!DOCTYPE html PUBLIC "-//W3C//DTD XHTML 1.0 Strict//EN" "http://www.w3.org/TR/xhtml1/DTD/xhtml1-strict.dtd"> Streamline Training & Documentation: Exit Interviews: Assessing attitude vs. Capturing knowledge

Friday, February 02, 2007

Exit Interviews: Assessing attitude vs. Capturing knowledge

In an earlier post, I discussed the value of conducting exit interviews with departing employees who have specialized technical knowledge and/or knowledge of the internal and external networks of relationships involved in generating ideas and getting projects completed.

The February issue of CFO magazine takes up the subject of exit interviews, but in the old-fashioned vein that my earlier post argued against. In a sidebar, author Laura DeMars suggests five attitudinal questions borrowed from the National Federation of Independent Business:
  • How do you feel you were treated by your supervisor? by your co-workers?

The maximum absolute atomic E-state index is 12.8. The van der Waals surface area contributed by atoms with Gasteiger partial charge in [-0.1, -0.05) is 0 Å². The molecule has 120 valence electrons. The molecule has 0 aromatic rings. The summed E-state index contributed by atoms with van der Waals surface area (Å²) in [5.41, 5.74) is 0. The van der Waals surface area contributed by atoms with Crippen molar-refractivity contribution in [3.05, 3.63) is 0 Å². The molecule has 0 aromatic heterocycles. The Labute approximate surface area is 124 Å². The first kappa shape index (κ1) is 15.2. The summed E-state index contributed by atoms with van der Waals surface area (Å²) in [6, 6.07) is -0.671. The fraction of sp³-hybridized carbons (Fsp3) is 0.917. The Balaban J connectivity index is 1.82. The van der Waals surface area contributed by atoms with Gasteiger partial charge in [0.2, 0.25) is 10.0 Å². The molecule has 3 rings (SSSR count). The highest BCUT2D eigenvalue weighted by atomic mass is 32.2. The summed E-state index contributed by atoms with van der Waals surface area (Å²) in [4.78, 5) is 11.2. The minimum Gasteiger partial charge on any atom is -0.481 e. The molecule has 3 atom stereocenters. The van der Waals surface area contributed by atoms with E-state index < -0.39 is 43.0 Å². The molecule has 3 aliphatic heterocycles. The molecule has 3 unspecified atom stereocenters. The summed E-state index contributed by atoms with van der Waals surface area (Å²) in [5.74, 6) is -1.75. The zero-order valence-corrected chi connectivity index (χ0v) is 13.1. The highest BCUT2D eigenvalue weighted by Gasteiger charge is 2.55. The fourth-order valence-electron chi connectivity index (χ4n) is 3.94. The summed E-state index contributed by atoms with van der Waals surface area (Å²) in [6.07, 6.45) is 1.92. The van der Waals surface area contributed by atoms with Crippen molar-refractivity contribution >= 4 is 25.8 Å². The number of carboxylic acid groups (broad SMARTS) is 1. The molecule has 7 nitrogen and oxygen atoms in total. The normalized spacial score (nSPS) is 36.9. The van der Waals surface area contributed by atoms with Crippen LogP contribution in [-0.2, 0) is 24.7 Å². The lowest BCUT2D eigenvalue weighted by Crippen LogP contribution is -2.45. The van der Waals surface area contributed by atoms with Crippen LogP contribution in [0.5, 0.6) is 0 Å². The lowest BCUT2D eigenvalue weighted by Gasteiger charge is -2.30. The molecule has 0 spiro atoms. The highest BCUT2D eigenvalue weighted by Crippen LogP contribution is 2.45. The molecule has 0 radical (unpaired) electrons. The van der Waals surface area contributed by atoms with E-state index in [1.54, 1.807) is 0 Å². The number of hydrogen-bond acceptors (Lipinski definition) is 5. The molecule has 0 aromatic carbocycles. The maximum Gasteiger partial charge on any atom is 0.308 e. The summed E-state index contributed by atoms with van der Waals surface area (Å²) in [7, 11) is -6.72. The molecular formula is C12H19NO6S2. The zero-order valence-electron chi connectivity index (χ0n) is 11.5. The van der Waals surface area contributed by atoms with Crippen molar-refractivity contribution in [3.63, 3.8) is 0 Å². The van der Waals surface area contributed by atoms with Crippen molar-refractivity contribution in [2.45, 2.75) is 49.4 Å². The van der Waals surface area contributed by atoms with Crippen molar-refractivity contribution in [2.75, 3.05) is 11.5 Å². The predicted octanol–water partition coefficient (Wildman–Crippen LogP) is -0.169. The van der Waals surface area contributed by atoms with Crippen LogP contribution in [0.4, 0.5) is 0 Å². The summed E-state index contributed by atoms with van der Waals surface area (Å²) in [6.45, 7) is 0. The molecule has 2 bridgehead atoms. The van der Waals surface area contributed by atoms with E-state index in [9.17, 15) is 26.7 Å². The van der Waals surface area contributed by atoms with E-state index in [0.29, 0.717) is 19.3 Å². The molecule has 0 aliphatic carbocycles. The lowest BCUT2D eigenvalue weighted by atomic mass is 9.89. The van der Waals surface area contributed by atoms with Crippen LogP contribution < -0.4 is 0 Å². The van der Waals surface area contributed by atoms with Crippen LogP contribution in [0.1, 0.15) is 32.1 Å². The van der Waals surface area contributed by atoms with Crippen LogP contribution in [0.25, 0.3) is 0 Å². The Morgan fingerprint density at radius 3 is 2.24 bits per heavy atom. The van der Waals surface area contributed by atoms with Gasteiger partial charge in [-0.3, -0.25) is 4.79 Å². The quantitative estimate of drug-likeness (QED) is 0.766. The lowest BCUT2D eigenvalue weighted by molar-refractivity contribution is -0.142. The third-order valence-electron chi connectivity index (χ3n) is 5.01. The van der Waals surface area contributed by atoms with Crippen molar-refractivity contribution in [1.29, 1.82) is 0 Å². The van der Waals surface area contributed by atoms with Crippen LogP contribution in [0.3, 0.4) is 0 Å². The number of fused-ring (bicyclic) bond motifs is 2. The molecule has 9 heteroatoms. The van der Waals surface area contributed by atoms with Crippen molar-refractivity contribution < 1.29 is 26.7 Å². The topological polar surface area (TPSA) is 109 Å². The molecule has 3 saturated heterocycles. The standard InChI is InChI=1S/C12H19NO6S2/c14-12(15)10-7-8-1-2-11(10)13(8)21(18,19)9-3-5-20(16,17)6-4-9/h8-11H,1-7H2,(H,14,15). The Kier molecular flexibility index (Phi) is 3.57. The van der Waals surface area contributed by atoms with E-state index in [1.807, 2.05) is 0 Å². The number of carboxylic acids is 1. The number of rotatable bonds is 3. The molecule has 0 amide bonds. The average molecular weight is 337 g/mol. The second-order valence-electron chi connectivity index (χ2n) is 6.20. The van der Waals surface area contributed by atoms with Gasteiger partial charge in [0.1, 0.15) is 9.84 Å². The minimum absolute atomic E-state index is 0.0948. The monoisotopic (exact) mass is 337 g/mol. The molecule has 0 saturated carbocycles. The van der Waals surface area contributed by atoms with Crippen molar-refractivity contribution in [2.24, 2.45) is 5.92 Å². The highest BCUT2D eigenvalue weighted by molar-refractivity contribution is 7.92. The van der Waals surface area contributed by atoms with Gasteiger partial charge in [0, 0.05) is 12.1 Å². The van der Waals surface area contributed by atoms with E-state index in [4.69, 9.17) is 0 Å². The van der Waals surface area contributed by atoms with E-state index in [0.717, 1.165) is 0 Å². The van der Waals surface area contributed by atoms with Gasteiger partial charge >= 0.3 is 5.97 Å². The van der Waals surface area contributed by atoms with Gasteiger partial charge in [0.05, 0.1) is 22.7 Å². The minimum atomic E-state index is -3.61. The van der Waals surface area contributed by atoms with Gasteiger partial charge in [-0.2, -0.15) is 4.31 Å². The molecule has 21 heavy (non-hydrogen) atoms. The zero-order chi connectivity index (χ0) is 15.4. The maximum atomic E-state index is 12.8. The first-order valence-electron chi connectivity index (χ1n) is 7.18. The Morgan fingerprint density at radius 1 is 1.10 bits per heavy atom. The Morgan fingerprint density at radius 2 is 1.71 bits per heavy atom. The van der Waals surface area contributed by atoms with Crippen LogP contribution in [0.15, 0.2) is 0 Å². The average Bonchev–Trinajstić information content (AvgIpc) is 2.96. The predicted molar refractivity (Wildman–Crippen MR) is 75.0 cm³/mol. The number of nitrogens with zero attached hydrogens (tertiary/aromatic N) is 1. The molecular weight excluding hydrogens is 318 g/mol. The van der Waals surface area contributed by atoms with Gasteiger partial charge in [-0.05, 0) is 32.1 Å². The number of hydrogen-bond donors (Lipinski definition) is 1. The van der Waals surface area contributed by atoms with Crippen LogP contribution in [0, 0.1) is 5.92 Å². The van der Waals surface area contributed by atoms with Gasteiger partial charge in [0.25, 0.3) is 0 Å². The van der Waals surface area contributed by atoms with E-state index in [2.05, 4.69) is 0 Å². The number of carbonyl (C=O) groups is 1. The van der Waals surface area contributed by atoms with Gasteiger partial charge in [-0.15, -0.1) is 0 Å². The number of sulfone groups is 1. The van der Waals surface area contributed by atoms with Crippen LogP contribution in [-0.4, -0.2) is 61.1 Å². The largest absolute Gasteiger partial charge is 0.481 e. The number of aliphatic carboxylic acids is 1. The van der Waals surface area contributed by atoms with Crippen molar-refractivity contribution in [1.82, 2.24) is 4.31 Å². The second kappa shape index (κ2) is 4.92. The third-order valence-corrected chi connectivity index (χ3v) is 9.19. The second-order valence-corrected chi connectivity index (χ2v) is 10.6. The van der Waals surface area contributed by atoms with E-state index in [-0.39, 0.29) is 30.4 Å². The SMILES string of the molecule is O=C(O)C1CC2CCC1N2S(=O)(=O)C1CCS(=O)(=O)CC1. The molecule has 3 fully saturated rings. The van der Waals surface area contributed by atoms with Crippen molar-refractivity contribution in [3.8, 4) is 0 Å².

• How well do you believe your work was recognized and appreciated?

  • Do you feel you were given adequate training and assistance in learning the job you were expected to do?

  • What's your opinion of the opportunities for transfer or promotion within this company?

  • What could be done to make this company a better place to work?
In my view, these questions are the sort that have a place on an attitude survey conducted among all current employees. For exit interviews, I continue to endorse the view that questions should focus on valuable knowledge that the organization wants to retain even as an employee moves on.